Psalm 78:65–72; Isaiah 8:1–9:7; Galatians 4:28–5:6

Psalm 78:65–72: Only in this section do we learn the poet’s true intention.


First, there is a final battle that establishes Israel as a kingdom. God awakens “and He beat back His foes,/ everlasting disgrace He gave them.” (66)

After recounting the history of Israel, we learn that “God rejected the tent of Joseph,/ and the tribe of Ephraim He did not choose.” (67) Instead, “He chose the tribe of Judah,/ Mount Zion that he loves.” (68). In other words, this is a paean to the dynasty of Judah, celebrating its kingly apotheosis: David: “And He chose David His servant/ and took him from the sheepfolds.” (70)

Moreover, not only is the Davidic line chosen by God, but God also chose Jerusalem as his headquarters, since that is God’s choice of where the Temple would be located: “And He built on the heights His sanctuary,/ like the earth He had founded forever.” (69).

The psalm concludes with the assertion that God chose David: “From the nursing ewes He brought him/to shepherd Jacob His people/ and Israel His estate” (71)  And reflects on David’s kingly qualities: “And with his heart’s innocence he shepherded them,/ with skilled hands he guided them.” (72) Given the low quality of most of the kings that followed David and Solomon, it’s easy to feel the almost nostalgic aspect of these final verses. And as Christians, we think not only of David but of our own Good Shepherd.

Isaiah 8:1–9:7: Isaiah continues his testimony. God directs him to “Take a large tablet and write on it in common characters, “Belonging to Maher-shalal-hash-baz,” and have it attested for me by reliable witnesses,” (8:1) because that will be the name of Isaiah’s own son. And then, the frightening prophecy: “before the child knows how to call “My father” or “My mother,” the wealth of Damascus and the spoil of Samaria will be carried away by the king of Assyria.” (8:4). Which of course came to pass.

But even though disaster will visit Israel (the Northern Kingdom), God advises Isaiah to be of good courage and “warned me not to walk in the way of this people,” (8:11) God advises Isaiah, to be unlike everyone else: “Do not call conspiracy all that this people calls conspiracy, and do not fear what it fears, or be in dread.”  (8:12) This is good advice for Christians in America. We are so quick to panic about living in a “post-Christian” culture, almost afraid that but for our own herculean efforts, the church will collapse. Instead, it is God through Jesus Christ who ensures the church lives on.

And like Isaiah, we should recall that “He will become a sanctuary, a stone one strikes against; for both houses of Israel he will become a rock one stumbles over—a trap and a snare for the inhabitants of Jerusalem.” (8:14) In other words, God will do what is necessary in the culture. Here the manifest sins of Israel will be dealt with first by the Assyrian invasion.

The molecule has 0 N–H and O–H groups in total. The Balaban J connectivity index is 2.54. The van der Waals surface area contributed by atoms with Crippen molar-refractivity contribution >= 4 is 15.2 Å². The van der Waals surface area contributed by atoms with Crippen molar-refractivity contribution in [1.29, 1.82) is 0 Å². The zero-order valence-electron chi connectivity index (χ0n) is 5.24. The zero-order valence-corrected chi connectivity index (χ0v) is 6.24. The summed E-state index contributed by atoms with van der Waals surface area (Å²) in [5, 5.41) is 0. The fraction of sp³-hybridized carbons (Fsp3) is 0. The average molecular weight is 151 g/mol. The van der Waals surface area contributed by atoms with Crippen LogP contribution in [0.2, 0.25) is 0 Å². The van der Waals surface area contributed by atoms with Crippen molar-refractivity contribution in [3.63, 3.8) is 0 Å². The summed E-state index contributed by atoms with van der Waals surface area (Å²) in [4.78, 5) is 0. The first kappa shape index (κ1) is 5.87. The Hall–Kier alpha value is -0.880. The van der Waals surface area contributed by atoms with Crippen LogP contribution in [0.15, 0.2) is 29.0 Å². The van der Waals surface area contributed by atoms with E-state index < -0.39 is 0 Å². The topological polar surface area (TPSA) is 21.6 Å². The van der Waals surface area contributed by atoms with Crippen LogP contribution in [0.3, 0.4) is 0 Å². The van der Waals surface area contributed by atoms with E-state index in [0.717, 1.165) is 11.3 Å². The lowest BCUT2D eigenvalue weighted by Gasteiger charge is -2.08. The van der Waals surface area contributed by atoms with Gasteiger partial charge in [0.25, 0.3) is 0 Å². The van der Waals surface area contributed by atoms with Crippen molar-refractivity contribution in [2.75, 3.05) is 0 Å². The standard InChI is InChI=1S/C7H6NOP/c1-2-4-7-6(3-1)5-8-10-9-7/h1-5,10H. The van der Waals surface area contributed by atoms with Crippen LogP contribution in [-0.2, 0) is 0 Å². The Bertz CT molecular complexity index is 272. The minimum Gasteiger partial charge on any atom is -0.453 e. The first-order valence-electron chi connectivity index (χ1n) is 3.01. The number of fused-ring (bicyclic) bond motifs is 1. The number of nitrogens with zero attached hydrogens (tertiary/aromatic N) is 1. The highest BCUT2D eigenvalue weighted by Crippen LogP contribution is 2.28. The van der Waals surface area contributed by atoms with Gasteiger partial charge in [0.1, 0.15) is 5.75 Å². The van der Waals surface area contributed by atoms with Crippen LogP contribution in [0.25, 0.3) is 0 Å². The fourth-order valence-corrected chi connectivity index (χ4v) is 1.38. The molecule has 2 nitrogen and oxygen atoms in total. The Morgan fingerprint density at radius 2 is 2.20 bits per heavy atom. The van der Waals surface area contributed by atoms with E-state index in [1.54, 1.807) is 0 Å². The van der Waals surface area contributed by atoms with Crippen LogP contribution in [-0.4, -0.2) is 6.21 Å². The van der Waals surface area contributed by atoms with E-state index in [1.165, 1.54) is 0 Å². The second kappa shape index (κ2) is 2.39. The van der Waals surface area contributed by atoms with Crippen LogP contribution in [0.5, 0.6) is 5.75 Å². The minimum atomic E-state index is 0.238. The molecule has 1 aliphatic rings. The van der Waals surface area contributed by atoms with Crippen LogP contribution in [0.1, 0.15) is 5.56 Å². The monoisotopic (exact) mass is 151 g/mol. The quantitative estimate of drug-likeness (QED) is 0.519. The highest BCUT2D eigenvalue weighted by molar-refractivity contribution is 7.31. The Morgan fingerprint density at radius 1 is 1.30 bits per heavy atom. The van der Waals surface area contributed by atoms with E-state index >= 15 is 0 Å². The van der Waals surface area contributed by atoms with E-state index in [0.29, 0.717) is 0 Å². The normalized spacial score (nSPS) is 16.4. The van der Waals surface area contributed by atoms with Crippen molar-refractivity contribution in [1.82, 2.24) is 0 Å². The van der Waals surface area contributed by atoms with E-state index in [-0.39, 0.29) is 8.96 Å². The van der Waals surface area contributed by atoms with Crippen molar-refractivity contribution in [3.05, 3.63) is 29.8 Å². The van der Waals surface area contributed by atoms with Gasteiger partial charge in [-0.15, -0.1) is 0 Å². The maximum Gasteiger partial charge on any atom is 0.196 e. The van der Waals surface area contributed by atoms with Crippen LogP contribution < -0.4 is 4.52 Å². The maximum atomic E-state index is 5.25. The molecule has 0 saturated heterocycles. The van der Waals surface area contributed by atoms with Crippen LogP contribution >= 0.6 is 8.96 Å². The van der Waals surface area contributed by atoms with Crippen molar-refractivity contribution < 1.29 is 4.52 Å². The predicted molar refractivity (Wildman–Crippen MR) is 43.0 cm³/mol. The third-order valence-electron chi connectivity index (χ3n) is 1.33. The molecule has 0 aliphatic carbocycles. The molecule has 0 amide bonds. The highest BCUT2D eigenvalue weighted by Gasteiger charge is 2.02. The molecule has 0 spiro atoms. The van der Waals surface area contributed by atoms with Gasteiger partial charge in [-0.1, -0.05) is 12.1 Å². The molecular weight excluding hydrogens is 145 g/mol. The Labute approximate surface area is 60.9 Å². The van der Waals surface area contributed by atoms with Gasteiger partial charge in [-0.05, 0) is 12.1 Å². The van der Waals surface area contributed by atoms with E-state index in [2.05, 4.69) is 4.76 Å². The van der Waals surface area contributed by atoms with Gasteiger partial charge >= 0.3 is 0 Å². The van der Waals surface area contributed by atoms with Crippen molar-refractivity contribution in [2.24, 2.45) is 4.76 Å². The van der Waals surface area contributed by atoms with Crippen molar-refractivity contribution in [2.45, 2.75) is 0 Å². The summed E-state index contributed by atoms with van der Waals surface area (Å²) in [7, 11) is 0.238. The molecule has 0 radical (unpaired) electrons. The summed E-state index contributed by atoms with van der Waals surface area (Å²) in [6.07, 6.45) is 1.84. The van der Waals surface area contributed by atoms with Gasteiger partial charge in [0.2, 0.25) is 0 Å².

Rather than fretting about the kings of this world, like Isaiah, we can look to the King of the next, as we ponder the famous verses of the 9th chapter:

The people who walked in darkness
    have seen a great light;
those who lived in a land of deep darkness—
    on them light has shined. (9:2)

And for us we know exactly who that Light is, as the music of Handel reverberates in our heads:

For a child has been born for us,
    a son given to us;
authority rests upon his shoulders;
    and he is named
Wonderful Counselor, Mighty God,
    Everlasting Father, Prince of Peace. (9:6)

It is our Wonderful Counselor, Mighty God in whom we must place our trust, not the fallen kings, presidents, prime ministers, and politicians of this world,

Galatians 4:28–5:6: This is Paul’s brilliant discourse on the nature of Christian freedom as he concludes his amazing essay on how Gentiles became children of the Spirit: “we are children, not of the slave but of the free woman.” (4:31) And in what is almost–but not quite–a tautology: “For freedom Christ has set us free.” (5:1)

Paul reaches new heights of passion on the issue of circumcision, warning, “Listen! I, Paul, am telling you that if you let yourselves be circumcised, Christ will be of no benefit to you.” (5:2) Paul, drawing on his Jewish heritage, asserts, “I testify to every man who lets himself be circumcised that he is obliged to obey the entire law.” (5:3) And if a man does that, we have “cut yourselves off from Christ; you have fallen away from grace.” In short, we will have rejected the freedom that comes through grace. And having done that we will have abandoned Christ himself.

Paul’s crowning argument is that “in Christ Jesus neither circumcision nor uncircumcision counts for anything; the only thing that counts is faith working through love.” (5:6)

It’s easy to see why Luther so valued this epistle. I’m sure that he felt that the church had become the center of law rather than the center of grace. And that he–and the people–had truly lost their freedom because of the suffocating corruption that had overrun Rome. Like Paul, Luther cries out for freedom, telling the world that the only thing that counts is faith working through love.

Speak Your Mind